I believe that the current concept of standard of care is harmful, both to America as a whole and to patients as individuals. I believe that it does not protect patients, but makes health care inaccessible to them. Consensus of best practice as seen in standard of care has gone too far in bridling physicians and their patients. Freedom must be maintained in all fields, especially health care. As we jettison obstacles to this freedom, American health care, the very best health care in the world, will become accessible to all American citizens.

Rusty Scalpel


Rusty Scalpel said...

One reader asked me if a consensus method should be abandoned in the research field. He wondered if I disagreed with doctors coming to a consensus of the best care for a given health condition given the current research.
I see no problem with doctors working together to establish which practices are most beneficial for their patients. In other words, I have no problem with a standard of care being established. However, when making care decisions, doctors should be more responsible to patients and their needs than they are to those standards. Patients should be the ones that ultimately choose the treatment course and they are not responsible to those standards.

Terra said...

Please watch the video on CBS News Headlines: Insurers Acussed of Underpaying Patients

The report demonstrates one of the many reasons why health care is too expensive for our patients.


Maytag said...

Dave your link does not seem to work. Try reposting it. Thanks.

Maytag said...

My apologies, it seems I was not copying the whole link properly. d

Rusty Scalpel said...

I got this in an email from Cato:

Dave, I watched that video link that you posted on FMP and read your comment. To share my opinion with you. I would argue, (like Stossel) one reason why our healthcare is so expensive is because of the lack of competition. John Stossel did a great 20/20 episode on this very topic. If you get some time you should watch it -it's called "Sick In America". I think that the video you shared promotes the popular idea that insurance companies are always trying to get out of paying anything, which is not always the case. I'm hesitant to demonize health insurance companies as it could reinforce a notation that making money off of sick people is bad. The video clearly pointed out a conflict of interest and showed how the company corrected it's course - they did this because they didn't want the word to get out and lose business. This is a classic example of a market correcting itself.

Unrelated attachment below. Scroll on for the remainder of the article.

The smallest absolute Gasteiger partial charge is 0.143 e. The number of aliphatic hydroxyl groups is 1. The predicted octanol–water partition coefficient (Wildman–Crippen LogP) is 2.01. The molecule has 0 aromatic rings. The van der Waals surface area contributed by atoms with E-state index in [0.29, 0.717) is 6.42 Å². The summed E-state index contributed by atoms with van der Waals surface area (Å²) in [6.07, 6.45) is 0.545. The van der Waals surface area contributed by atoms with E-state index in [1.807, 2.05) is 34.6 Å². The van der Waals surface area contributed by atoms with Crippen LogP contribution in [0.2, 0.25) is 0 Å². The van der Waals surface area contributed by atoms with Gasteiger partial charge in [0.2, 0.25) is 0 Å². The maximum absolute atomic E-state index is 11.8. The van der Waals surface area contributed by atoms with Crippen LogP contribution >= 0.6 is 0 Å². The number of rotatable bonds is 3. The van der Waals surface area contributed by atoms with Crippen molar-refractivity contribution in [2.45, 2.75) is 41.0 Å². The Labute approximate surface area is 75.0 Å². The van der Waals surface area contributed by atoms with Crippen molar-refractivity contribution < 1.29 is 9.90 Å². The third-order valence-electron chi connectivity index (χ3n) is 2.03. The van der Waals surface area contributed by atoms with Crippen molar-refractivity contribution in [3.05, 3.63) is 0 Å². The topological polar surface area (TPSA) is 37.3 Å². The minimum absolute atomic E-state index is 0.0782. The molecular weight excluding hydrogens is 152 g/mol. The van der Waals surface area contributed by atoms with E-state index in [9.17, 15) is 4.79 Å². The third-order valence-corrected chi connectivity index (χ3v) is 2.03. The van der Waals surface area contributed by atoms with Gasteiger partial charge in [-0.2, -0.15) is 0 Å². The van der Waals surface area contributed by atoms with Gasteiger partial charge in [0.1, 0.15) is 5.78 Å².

Rusty Scalpel said...

Rusty Scalpel said...

I received an email asking how the standard of care is developed, whether it is voted on, etc. The email asks whether a New England Journal of Medicine article could bring about a change in the standard of care.

If anyone can answer better than I can, feel free to comment. Standard of care is not a universal, set in stone, published guideline. The standards of care evolve over time and are affected by studies, by guidelines established by professional organizations, and current practice. The standard of care is what would be generally considered to be best practice at a given point in time.

That being the case, a New England Journal of Medicine article could rapidly change the standard of care. It is considered one the most authoritative medical publications and if it published some sort of meta-analysis (where lots of different studies are analyzed to come up with a common conclusion) doctors would pay attention. In my piece, I used it only as an example, but it definitely carries the weight to bring about a change in the thinking of doctors.

Where standard of care really comes into play is in the courtroom. Expert witnesses are used to establish the standard of care (doctors are brought in to tell the court what they consider the standard of care to be). The doctor on trial will not be considered negligent if he has followed what the majority of physicians would consider to be standard of care OR what a respectable minority of physicians would have considered standard of care in similar circumstances.

To tie it together, to my understanding physicians practice the standard they consider to be widely accepted. However, they keep in mind that any treatment decisions they make must be considered legit by potential juries. This tempers their treatment decisions, discouraging individualism and adaptation to individual patients circumstances. I believe it brings about a poorer quality of health care.

Terra said...


I've watched the videos on ABC by John Stossel. To clarify my comment, I wasn't stating that insurance is bad or that making a profit is wrong. I was simply stating that when insurance companies underpay patients, then the patients are left with the cost. Many of the videos on the website are not favorable toward insurance companies.